The 8th Continent – Ocean Cleaning and Research Facility by Lenka Petráková

The 8th Continent

Could you imagine the world without the blue ocean? Today, large surfaces covered in marine plastic pollution equal the size of a continent. The one growing in the pacific ocean is called The 8th Continent. For too long, we lived in the delusion that we can not hurt the ocean by our action onshore. We left hundreds of species to get extinct. But today is time to imagine a cleaner, environmentally more sustainable future and ways to achieve it by architectural and technological creations for better tomorrows.

One such invention is the proposed floating station, that is cleaning the ocean and restoring the balance in the marine environment. It collects plastic debris from the surface and breaks it down to recyclable material. The station not only physically improves the water but creates an interdisciplinary platform, to showcase the troubling side of the marine environment. The station consists of five main parts:

1 – The Barrier that serves to collect waste and harvest tidal energy
2 – The Collector, where waste is sorted, biodegraded and stored
3 – The Research and Education Centre to study and showcase the increasingly troubling side of aquatic environments
4 – Greenhouses where plants are grown, and water is desalinated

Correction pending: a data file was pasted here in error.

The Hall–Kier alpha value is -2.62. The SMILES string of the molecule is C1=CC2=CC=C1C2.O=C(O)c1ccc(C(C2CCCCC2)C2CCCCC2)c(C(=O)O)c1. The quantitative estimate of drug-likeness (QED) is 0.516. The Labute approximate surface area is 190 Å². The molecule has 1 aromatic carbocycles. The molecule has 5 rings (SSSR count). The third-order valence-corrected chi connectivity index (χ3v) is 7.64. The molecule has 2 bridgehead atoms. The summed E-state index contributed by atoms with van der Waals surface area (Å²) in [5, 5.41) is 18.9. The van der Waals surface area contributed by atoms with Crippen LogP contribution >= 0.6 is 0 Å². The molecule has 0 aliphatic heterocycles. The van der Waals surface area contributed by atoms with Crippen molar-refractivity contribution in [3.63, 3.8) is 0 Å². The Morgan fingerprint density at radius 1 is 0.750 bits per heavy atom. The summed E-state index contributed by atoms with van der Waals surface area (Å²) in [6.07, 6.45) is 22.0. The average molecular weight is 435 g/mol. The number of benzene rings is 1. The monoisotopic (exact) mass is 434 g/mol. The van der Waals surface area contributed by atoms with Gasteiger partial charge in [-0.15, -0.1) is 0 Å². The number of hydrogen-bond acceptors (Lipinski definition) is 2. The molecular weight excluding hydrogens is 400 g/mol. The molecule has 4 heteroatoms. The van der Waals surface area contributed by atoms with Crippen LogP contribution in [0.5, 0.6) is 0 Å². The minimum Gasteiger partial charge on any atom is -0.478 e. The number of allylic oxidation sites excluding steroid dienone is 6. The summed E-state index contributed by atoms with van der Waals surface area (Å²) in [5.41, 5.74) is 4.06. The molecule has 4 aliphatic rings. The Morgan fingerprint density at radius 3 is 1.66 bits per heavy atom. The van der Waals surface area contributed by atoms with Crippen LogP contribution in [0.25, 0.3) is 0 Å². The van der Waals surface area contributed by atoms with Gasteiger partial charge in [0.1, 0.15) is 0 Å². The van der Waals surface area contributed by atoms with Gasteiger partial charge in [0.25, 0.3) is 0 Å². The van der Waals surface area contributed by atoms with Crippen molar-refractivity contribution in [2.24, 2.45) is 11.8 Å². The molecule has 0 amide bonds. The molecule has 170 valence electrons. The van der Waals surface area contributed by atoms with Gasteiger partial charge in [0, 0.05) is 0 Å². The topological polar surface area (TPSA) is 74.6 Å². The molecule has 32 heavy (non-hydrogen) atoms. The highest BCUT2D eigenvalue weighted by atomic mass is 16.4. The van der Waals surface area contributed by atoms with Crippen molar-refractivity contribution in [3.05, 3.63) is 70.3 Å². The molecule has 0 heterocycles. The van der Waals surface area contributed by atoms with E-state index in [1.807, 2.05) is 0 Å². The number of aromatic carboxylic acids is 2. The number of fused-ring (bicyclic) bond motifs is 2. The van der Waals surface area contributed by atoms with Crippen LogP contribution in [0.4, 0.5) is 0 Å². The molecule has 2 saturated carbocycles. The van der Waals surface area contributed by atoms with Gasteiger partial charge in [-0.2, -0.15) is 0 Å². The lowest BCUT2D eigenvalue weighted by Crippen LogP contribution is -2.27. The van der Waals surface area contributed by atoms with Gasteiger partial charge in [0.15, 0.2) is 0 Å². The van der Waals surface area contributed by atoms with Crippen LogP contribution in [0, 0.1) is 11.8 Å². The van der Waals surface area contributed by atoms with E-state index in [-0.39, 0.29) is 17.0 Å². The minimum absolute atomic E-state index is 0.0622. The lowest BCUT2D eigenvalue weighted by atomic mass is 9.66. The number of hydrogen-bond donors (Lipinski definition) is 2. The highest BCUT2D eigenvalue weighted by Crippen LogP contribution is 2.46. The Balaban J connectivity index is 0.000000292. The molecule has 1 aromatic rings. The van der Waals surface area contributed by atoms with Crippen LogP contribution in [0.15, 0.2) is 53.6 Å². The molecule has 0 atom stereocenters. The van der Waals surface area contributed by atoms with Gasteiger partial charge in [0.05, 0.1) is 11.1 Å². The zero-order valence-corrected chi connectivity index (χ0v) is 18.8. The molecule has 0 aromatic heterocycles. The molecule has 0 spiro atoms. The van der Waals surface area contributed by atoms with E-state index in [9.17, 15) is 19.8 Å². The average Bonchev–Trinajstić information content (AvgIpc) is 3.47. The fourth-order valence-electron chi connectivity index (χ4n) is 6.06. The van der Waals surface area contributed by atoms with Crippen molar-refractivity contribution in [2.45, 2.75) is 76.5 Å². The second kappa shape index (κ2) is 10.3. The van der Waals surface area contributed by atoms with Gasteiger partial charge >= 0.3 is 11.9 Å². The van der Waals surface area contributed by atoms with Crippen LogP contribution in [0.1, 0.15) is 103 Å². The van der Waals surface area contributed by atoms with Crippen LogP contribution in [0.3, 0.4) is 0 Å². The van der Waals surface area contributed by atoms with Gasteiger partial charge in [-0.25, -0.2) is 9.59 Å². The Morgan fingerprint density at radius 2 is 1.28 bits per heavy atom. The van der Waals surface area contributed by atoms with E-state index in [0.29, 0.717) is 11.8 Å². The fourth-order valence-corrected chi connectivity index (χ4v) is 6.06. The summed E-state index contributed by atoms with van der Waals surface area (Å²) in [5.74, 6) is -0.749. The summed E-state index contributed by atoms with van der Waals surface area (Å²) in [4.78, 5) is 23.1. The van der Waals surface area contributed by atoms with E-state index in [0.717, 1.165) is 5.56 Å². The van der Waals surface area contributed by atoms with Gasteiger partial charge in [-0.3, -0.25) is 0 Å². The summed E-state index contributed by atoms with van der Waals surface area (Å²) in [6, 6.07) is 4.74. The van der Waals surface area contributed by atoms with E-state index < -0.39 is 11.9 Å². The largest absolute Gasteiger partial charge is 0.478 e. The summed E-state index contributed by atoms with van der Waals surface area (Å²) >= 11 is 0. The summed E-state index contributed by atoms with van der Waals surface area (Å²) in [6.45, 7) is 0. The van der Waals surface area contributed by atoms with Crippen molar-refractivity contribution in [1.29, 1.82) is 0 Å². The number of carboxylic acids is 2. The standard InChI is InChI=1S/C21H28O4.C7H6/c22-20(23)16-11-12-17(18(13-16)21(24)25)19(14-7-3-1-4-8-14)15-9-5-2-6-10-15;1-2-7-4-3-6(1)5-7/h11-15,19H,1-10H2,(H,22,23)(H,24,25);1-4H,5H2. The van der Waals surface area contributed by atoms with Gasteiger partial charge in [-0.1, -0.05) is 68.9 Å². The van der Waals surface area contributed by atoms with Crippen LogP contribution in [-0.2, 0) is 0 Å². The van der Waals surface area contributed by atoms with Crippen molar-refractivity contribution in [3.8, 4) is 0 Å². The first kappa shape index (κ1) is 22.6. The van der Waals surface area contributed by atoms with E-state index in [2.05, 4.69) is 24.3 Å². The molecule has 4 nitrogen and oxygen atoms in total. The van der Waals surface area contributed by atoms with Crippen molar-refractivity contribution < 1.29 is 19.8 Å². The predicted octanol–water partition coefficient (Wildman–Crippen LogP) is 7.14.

5 – Living Quarters with support facilities

Each of the main parts is developed based on the required environmental characteristics and the program they carry. The Barrier floats on the water surface and moves waste towards the Collector. The collection technology at the centre of the building is designed to optimize waste handling.

The research and education centre is linked to the Collector and Greenhouses to follow the water processes and study them. Greenhouses are shaped to optimize condensed water collection and resemble large sails to allow wind to navigate the station. The Living Quarters, public spaces and support facilities pass through the building’s centre and connect all parts, geometrically matching the ship’s keel.

The natural forces are affecting the station’s movement and position as well as the inside environment. The floating station is self-sufficient so the station’s elements must cooperate and optimize the power source. The Barrier also collects tidal energy, which powers the turbine to collect the waste.

Solar panels cover Greenhouses and ensure there is enough power for the water reservoirs’ heating, allowing the evaporation of water and its desalination. After the wastewater extraction, the filtered clean water is pumped into the water tank and either desalinated or used for halophilic plants’ hydrophobic cultivation.

The live-giving ocean is suffering, and we need to help restore its balance for our planet’s survival. We can not achieve it only by technology, but we need an interdisciplinary platform to educate people and change their relationship with the marine environment for the generations to come. Source by Lenka Petráková.

  • Location: Pacific Ocean
  • Architect: Lenka Petráková
  • Competition: Jacques Rougerie Foundation Awards
  • Award: 1° prize 2020 GRAND PRIX AWARD for Architecture and Innovation of the Sea
  • Year: 2017 – 2020
  • Images: Courtesy of Lenka Petráková

1 Comment

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